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|Extinct||by the Late Middle Ages|
Mozarabic, also called Andalusi Romance, refers to the medieval Romance varieties spoken in the Iberian Peninsula in territories controlled by the Islamic Emirate of Córdoba and its successors. It was gradually submerged by Arabic in the south and, as the Reconquista progressed, by Spanish, Catalan and Portuguese in the north, with its final disappearance dating to around the thirteenth century.[page needed]
Although Mozarabic is today used as an umbrella term for any Romance variety spoken in medieval Al-Andalus--whether in places such as Murcia, Seville, Córdoba, or elsewhere--its speakers would not have referred to it that way. They instead called it Latinus (and derivatives thereof), that is to say Latin, the name also used by Romance speakers in northern Iberia and elsewhere to describe their vernaculars. Arab writers as well referred to Mozarabic as al-Lathin?, as there was not a clear distinction between Latin and Romance at that time. (They would also call it al-ajamiya, meaning 'strange, foreign'.)
Latinus survives in the name Ladino, which in early medieval Spain was used to refer to Romance in general; it later developed the specialized sense of Judeo-Spanish. Latinus also survives in the name of the distant Ladin language, spoken in the Alps of northeastern Italy.
Mozarabic came to be called mozárabe by nineteenth-century Spanish scholars who studied medieval Al-Andalus. The term was borrowed from Andalusi Arabic musta'rab (Classical Arabic musta'rib), which means 'arabizing' or 'adopting the ways of the Arabs', referring to the assimilation of the native population into Arabic culture.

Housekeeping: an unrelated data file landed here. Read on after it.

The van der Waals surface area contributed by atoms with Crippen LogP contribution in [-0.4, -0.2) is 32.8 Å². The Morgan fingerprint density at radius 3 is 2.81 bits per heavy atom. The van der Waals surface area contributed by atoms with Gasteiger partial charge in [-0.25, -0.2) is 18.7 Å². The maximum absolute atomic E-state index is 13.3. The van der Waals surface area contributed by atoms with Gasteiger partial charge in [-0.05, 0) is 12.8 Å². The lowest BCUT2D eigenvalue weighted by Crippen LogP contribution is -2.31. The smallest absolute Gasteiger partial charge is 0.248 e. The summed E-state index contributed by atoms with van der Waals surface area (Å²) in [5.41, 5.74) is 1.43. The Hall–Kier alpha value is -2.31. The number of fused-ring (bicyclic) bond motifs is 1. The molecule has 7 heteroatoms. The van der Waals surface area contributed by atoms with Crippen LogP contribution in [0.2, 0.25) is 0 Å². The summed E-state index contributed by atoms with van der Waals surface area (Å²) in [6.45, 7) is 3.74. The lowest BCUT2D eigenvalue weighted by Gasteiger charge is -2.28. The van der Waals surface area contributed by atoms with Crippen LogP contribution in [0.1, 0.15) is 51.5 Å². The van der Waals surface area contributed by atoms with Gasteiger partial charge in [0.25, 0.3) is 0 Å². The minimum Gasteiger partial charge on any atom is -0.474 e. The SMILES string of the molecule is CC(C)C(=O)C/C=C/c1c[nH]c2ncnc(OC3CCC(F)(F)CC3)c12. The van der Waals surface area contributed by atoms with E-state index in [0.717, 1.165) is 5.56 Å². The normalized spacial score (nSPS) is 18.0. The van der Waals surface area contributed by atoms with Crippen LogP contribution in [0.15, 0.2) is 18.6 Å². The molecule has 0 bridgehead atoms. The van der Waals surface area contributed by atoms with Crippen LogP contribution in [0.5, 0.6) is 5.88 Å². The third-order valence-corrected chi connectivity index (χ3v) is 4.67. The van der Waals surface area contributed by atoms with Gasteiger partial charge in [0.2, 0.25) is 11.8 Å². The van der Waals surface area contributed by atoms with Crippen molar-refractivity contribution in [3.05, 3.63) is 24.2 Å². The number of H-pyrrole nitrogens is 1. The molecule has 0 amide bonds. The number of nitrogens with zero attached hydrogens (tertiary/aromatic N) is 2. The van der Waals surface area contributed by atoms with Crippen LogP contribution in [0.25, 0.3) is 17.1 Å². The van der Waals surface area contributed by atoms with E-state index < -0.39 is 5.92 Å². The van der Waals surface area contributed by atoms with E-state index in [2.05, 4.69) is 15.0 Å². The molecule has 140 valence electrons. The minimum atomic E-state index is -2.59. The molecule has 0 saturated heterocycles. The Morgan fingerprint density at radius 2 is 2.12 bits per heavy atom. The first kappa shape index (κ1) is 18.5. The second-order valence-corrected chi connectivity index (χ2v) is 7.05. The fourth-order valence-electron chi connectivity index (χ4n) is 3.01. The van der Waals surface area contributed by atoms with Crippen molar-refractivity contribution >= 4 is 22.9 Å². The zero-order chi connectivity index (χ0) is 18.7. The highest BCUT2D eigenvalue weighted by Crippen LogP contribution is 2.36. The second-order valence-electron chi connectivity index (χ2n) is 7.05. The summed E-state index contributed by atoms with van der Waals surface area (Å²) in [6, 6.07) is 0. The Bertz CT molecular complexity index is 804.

Other than the obvious Arabic influence, and remnants of a pre-Roman substratum, early Mozarabic may also have been affected by African Romance, carried over to the Iberian Peninsula by the Berbers who made up most of the Islamic army that conquered it and remained prominent in the Andalusi administration and army for centuries to come. The possible interaction between these two Romance varieties has yet to be investigated.[page needed]
Mozarabic was spoken by Mozarabs (Christians living as dhimmis), Muladis (natives converted to Islam), Jews, and possibly some of the ruling Arabs and Berbers. The cultural and literary language of the Mozarabs was at first Latin, but as time passed, it came to rather be Arabic, even among Christians.
Because Mozarabic was not a language of higher culture, such as Latin or Arabic, it had no standard writing-system. Numerous Latin documents written by early Mozarabs are, however, extant.
The bulk of surviving material in Mozarabic, as opposed to Latin, is found in the choruses (or kharjas) of Andalusi lyrical compositions known as muwashshahs, which were otherwise written in Arabic. The script used to write the Mozarabic kharjas was invariably Arabic or Hebrew, less often the latter. This poses numerous problems for modern scholars attempting to interpret the underlying Mozarabic. Namely:
The overall effect of this, combined with the rampant textual corruption, is that modern scholars can freely substitute consonants and insert vowels to make sense of the kharjas, leading to considerable leeway, and hence inaccuracy, in interpretation.
It is widely agreed that Mozarabic had the following features:
The following two features remain a matter of debate:
Presented below is one of the few kharjas whose interpretation is secure from beginning to end. It has been transcribed from a late thirteen-century copy in Hebrew script, but it is also attested (in rather poor condition) in an Arabic manuscript from the early twelfth century.
|ky fr'yw 'w ky s?yr'd dmyby
nwn ty?wlgs? dmyby
ke farayo aw ke s?erad de mibe,
What shall I do, or what shall become of me,
Another kharja is presented below, transcribed from Arabic script by García Gómez:
|mw s?d? 'ibr?h?m
y' nw'mn dl?
in nwn s? nwn k'rs?
|Mew s?d? 'Ibr?h?m,
y? nu?mne dolz?e,
In n?n, si n?n k?rís?,
--gar-me 'a 'ob!--
My lord Ibrahim,
However the above kharja, like most others, presents numerous textual difficulties. Below is Jones' transcription of it, with vowels inserted and uncertain readings italicized. Note the discrepancies.
|f?n s?di ibr?h?m
y? nw?mni dalji
in n?n s?i-n?n k?ris?
gar m? <a> ?b
|m? s?di ibr?h?m|
gari mi ?b